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The United Nations says it is temporarily relocating more than half of its 1,100 international staff members in Afghanistan because of security concerns.
The head of the U.N. mission in Afghanistan, Kai Eide, says they have started the process of moving at least 600 international staff members to more secure locations inside and outside Afghanistan.
He says most of those affected are support staff personnel and are not considered "frontline staff."
"We are not talking about pulling out, and we are not talking about [an] evacuation," he said. "We are simply doing what we have to do, following the tragic event of last week, to look after our workers in a difficult moment while ensuring that our operations in Afghanistan can continue."
Last week, gunmen wearing suicide vests launched an attack on an international guesthouse in Kabul that killed five foreign U.N. staff members. The Taliban claimed responsibility, saying they were targeting U.N. employees working on the recent Afghan presidential election.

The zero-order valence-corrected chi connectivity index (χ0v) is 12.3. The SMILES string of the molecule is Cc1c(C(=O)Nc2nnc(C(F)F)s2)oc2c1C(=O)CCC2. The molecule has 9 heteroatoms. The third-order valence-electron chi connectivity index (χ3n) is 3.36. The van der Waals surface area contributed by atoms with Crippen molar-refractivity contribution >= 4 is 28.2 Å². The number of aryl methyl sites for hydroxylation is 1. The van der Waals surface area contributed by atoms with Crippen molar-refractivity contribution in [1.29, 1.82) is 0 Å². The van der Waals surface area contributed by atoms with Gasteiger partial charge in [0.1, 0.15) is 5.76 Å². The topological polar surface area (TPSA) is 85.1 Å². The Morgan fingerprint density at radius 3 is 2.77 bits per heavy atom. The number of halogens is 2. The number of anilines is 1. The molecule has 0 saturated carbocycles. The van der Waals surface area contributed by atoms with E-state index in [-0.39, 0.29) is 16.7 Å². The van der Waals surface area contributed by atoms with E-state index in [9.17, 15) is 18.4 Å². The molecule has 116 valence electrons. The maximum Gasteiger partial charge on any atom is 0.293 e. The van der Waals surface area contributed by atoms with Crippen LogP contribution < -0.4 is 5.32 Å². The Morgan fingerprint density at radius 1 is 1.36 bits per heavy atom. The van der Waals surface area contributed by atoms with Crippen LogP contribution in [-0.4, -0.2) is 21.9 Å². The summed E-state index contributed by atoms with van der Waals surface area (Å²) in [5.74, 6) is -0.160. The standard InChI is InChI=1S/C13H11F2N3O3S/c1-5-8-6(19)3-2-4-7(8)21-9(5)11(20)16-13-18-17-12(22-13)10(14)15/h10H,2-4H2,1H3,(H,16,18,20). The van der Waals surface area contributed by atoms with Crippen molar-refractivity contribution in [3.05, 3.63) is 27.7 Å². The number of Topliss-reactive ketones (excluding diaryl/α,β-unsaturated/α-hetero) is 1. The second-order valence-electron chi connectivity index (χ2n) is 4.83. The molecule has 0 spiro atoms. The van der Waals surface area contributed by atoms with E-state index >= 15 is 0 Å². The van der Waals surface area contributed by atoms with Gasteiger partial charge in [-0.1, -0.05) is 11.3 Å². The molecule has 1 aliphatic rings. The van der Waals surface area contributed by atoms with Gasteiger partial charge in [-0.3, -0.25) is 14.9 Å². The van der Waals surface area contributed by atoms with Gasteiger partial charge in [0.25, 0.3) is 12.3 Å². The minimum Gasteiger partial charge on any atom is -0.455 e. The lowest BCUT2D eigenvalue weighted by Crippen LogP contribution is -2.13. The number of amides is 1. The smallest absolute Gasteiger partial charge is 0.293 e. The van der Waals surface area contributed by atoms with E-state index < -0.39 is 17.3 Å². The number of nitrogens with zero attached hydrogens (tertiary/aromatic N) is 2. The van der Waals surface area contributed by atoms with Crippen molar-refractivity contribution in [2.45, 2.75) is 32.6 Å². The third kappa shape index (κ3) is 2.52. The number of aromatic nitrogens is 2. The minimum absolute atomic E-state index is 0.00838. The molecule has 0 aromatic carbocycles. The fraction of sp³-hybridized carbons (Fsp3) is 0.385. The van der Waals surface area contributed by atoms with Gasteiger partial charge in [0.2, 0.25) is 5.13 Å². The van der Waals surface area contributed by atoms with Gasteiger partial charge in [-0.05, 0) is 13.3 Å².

Eighty percent of U.N. workers in Afghanistan are Afghans. But many U.N. foreign staffers live in guesthouses or other areas in the general Afghan population. U.N. officials say they plan to consolidate the living arrangements of their workers during the next three weeks in order to better protect them.
U.N. Secretary-General Ban Ki-moon also has requested tens of millions of dollars in extra funds to help improve security and crisis preparation.
More than half of the 27 U.N. civilian personnel who have lost there lives this year have died in either Afghanistan or Pakistan.
On Monday, the United Nations said it is suspending long-term development work in areas along Pakistan's border with Afghanistan because of security concerns.
The announcement followed last month's increased violence in Pakistan, starting with a suicide bombing in a United Nations office in Islamabad and ending with a massive bombing in a Peshawar market that was the single deadliest act of terrorism since 2007.